There is nothing more devastating than finding one of your flock on the ground bleeding from an open wound. How you handle the situation will go far in determining a positive outcome for your bird.
Chickens are attacked in one of two ways. Males fight each other using spurs, feet or beaks and females will peck at another bird repeatedly, ultimately drawing blood. Predators will leave terrible wounds using teeth, claws, beaks and talons.
Wounds can either be on the surface or the worst could be puncture wounds that go into internal organs. Wounds close to the skins surface can be doctored at home but a deep wound will need the attention of a veterinarian.
If you find a bleeding chicken with a cut under the skin, it is important to act quickly. Wrap it up in a towel and remove it from the rest of the flock. Bleeding, red wounds are attractive to other chickens who will want to peck at it. If the puncture wounds are deep, keep the chicken quiet to prevent shock.
For shallow wounds, clean the wound with hydrogen peroxide. You can use styptic powder to help stop the bleeding or apply pressure with your hand. Wounds can also be cleaned with Betadine, Chlorhexadine 2% solution spray or Vetericyn wound care spray. Dakin’s solution is good for deep or dirty wounds. Dankin’s solution is made by adding one tablespoon of bleach plus one teaspoon of baking soda to one gallon of water. This needs to be made fresh daily.
After the wound has been cleaned out, you will want to use a a product like neosporin (don’t use the kind that contains pain relief) or triple antibiotic ointment to prevent infection. If infection does set in, clean the wound 2-3 times daily. Contact a vet for antibiotics. Redness, pus or heat indicates infection. If it is warm out, apply a wound dressing to prevent flies from laying eggs in the wound.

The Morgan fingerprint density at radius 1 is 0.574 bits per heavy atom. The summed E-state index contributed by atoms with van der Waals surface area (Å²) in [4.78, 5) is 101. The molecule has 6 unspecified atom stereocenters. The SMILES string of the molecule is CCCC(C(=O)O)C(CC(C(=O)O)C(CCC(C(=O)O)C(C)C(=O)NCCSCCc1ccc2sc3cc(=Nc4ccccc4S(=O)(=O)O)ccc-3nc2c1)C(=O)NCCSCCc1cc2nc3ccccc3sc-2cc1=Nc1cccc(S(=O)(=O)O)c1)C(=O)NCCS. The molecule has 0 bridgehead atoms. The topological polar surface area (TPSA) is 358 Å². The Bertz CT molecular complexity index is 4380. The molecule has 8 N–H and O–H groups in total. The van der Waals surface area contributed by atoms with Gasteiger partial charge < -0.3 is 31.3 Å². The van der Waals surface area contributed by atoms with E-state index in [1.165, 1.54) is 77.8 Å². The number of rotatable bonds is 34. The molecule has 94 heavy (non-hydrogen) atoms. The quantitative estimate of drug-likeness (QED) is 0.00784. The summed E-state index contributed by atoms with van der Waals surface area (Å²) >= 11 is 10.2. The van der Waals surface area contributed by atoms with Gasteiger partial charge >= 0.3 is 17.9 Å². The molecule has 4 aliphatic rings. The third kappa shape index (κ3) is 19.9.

Keep your patient separated from the rest of the flock in a dog crate or dog kennel for better observation. Cage cups can be hung from the side for food and water. Always make sure that your bird is eating and drinking. Offer water on a spoon or dropper if they can’t drink on their own. Add electrolytes and vitamins to the drinking water to help with shock and recovery. Hand feed if necessary with spoon or dropper. Add water to food to make a mash or try a bird formula if needed.
Chickens do feel pain but will go to great lengths to not show it. If you feel that pain relief is needed an aspirin drinking solution can be offered. Add 5 aspirin (325 mg X 5) tablets to one gallon of water for up to 3 days. Only use if there are not internal injuries.
When scabs have healed over, you can consider returning her to the flock. Remember that any redness will cause other hens to peck at the wound so make sure that she is fully healed. Because she has been gone for more than a few days, you will need to reintroduce her back to the flock as if she is a stranger to them. How To Integrate New Chickens Into Your Flock is a good refresher.
For tips and tricks for raising outstanding silkies check out our Chicken Learning Center at VJPPoultry.com . VJP Poultry is an NPIP and state inspected hatchery located 30 miles north of St. Paul. We hatch out silkies all year long so we always have stock available. Like us on Facebook to get weekly updates on what we currently have for sale.
Victoria J. Peterson